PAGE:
Stocks sink worldwide as coronavirus infections rise again

Coronavirus

A man walks past an electronic stock board showing Japan’s Nikkei 225 index and New York Does index at a securities firm in Tokyo Monday, June 15, 2020. Asian shares were mostly lower Monday on concern over a resurgence of coronavirus cases and pessimism after Wall Street posted its worst week in nearly three months. (AP Photo/Eugene Hoshiko)

NEW YORK (AP) — Stocks are sinking again Monday on fears that new waves of coronavirus infections could derail the economic recovery that Wall Street was sure was on the way.

The S&P 500 sank 2% in the first few minutes of trading, following up on even sharper losses in Asia and milder ones in Europe. U.S. stocks are now 12% below their record set in February, after a furious rally had brought them back within 5.8% in the middle of last week.

The Dow Jones Industrial Average was down 629 points, or 2.5%, at 24,975, as of 9:48 a.m. Eastern time, and the Nasdaq composite was down 1.5%. The losses were widespread, with 98% of the stocks in the S&P 500 lower.

Case numbers are still growing in states across the country and nations around the world. Governments are relaxing lockdowns in hopes of nursing their devastated economies back to life, but without a vaccine, the reopenings could bring on further waves of COVID-19 deaths.

“If globally, we are still in wave 1, then it is possible that without a vaccine, the big wave is still lying out there somewhere waiting to hit,” said Robert Carnell, regional head of research Asia-Pacific at ING.

China is reporting a new outbreak in Beijing, one that appears to be the biggest since it largely stopped its spread at home more than two months ago. In New York, the governor is upset that big groups of people are packing together outside bars and restaurants without face masks, in violation of restrictions, and he threatened to reinstate closings to keep the virus from spreading.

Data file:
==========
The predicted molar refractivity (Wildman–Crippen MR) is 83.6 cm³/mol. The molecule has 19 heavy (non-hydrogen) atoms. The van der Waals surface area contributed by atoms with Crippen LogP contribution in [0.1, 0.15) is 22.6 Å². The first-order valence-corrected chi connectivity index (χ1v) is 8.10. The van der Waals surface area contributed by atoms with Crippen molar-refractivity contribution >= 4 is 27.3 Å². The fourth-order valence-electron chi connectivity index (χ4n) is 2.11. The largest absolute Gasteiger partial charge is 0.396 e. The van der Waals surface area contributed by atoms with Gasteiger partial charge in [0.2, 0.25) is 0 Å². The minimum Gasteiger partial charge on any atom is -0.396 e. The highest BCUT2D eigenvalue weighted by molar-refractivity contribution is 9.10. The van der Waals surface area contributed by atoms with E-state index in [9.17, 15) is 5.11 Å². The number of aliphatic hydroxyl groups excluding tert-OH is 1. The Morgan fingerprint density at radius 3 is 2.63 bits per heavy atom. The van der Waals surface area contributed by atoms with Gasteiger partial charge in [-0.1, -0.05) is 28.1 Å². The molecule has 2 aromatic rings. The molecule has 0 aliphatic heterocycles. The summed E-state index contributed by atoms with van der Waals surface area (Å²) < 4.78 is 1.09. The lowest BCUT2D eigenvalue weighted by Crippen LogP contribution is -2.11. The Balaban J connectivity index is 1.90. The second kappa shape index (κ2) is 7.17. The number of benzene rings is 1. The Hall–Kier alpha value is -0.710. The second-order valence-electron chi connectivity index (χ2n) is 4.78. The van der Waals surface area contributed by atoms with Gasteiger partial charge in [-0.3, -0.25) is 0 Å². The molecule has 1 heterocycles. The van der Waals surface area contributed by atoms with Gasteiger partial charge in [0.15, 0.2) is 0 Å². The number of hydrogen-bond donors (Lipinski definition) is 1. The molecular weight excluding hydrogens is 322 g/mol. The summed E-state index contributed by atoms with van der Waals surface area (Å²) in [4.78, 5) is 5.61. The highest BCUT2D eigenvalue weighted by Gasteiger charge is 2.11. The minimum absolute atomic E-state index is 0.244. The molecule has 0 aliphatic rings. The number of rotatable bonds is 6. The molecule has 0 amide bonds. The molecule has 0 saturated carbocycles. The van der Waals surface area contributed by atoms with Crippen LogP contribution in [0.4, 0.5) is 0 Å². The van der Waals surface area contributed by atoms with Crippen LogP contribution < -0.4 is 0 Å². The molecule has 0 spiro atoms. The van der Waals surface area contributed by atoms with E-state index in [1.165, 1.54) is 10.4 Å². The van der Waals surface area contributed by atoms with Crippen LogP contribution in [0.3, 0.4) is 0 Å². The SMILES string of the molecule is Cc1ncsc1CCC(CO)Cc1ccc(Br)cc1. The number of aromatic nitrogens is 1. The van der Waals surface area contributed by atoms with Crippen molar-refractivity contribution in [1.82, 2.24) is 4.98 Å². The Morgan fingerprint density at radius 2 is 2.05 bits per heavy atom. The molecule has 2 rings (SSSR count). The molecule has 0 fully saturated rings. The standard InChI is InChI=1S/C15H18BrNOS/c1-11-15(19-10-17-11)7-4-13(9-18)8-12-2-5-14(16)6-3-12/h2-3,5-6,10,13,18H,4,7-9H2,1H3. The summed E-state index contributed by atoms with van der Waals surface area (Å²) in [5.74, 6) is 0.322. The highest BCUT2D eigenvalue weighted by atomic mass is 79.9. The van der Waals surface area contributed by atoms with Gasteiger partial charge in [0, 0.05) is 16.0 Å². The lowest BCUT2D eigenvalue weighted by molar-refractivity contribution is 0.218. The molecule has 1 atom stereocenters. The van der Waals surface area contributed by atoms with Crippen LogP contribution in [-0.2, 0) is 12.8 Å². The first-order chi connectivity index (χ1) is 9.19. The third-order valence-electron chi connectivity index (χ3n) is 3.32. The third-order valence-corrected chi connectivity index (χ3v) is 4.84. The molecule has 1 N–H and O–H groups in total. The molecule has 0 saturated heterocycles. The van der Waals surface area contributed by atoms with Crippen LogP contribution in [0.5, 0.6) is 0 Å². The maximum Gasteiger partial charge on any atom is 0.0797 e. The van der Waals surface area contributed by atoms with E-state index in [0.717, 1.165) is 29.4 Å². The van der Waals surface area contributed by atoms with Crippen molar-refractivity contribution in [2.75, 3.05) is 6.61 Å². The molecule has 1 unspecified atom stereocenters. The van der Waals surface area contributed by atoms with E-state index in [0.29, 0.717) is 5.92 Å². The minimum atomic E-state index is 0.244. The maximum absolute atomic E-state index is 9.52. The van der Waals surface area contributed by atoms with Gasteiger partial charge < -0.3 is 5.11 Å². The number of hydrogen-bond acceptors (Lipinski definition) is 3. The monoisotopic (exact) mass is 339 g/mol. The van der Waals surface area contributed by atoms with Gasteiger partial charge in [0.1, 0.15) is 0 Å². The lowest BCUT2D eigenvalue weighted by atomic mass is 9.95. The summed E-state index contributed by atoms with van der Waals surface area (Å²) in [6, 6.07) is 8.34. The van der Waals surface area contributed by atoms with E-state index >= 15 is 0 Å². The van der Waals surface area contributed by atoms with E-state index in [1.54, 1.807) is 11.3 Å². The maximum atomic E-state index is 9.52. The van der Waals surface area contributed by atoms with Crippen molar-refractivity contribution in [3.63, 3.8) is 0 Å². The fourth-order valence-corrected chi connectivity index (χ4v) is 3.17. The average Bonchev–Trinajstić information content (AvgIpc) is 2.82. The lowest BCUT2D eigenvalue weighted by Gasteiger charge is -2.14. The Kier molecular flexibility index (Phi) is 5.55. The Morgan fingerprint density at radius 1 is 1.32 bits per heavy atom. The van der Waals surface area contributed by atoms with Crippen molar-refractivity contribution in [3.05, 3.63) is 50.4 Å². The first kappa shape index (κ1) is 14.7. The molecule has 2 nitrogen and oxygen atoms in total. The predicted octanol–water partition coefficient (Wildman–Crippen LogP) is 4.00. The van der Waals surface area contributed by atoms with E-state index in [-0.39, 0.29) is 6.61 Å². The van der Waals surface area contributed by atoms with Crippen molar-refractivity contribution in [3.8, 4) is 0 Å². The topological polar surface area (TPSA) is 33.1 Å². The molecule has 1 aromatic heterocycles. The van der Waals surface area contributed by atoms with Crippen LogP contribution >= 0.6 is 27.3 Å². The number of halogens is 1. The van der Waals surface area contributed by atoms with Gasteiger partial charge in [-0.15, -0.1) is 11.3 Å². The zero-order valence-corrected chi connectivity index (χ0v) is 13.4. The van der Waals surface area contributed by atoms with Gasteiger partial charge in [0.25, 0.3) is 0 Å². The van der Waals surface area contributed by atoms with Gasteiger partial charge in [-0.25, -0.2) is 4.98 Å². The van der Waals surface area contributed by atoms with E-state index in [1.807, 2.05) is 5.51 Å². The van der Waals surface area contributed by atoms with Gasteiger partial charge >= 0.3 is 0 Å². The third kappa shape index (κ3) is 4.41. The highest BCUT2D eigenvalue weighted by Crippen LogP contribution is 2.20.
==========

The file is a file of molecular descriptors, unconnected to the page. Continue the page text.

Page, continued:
That’s the biggest worry for markets: If infections swamp the world, governments could bring back the orders for people to stay at home and for businesses to shut down that sent the economy into its worst recession in decades. Even if that doesn’t happen, rolling waves of outbreaks could frighten businesses and consumers enough to keep them from spending and investing, which would itself hinder the economy.

The worries hit stocks whose profits most need a reopening economy particularly hard. Travel-related companies had some of the market’s sharpest losses, with Norwegian Cruise Line down 7.4% and United Airlines down 6.9%.

These stocks had been among the market’s strongest just a week ago, when investors were ebullient about expectations for a coming economic recovery. Better-than-expected reports on the U.S. jobs market raised hopes that the worst of the recession may have already passed or will soon and that growth could resume later this year.

That optimism sent the stock market on a second leg of its rally, which began in March after the Federal Reserve and Congress promised unprecedented amounts of aid to support the economy. All through its torrid rally, though, many professional investors were warning that the market’s gains may have been overdone considering how long and uncertain the economic recovery looked to be.

In another sign of increased caution in the market, the yield on the 10-year Treasury note fell to 0.66% from 0.69% late Friday. It tends to rise and fall with investors’ expectations for the economy and inflation, and it had been above 0.90% earlier this month.

In Asia, South Korea’s Kospi dropped 4.8%, Japan’s Nikkei 225 lost 3.5% and the Hang Seng in Hong Kong fell 2.2%. in Europe, France’s CAC 40 dropped 1.2%, Germany’s DAX lost 1.2% and the FTSE 100 in London slipped 1.5%


AP Business Writer Yuri Kageyama contributed.

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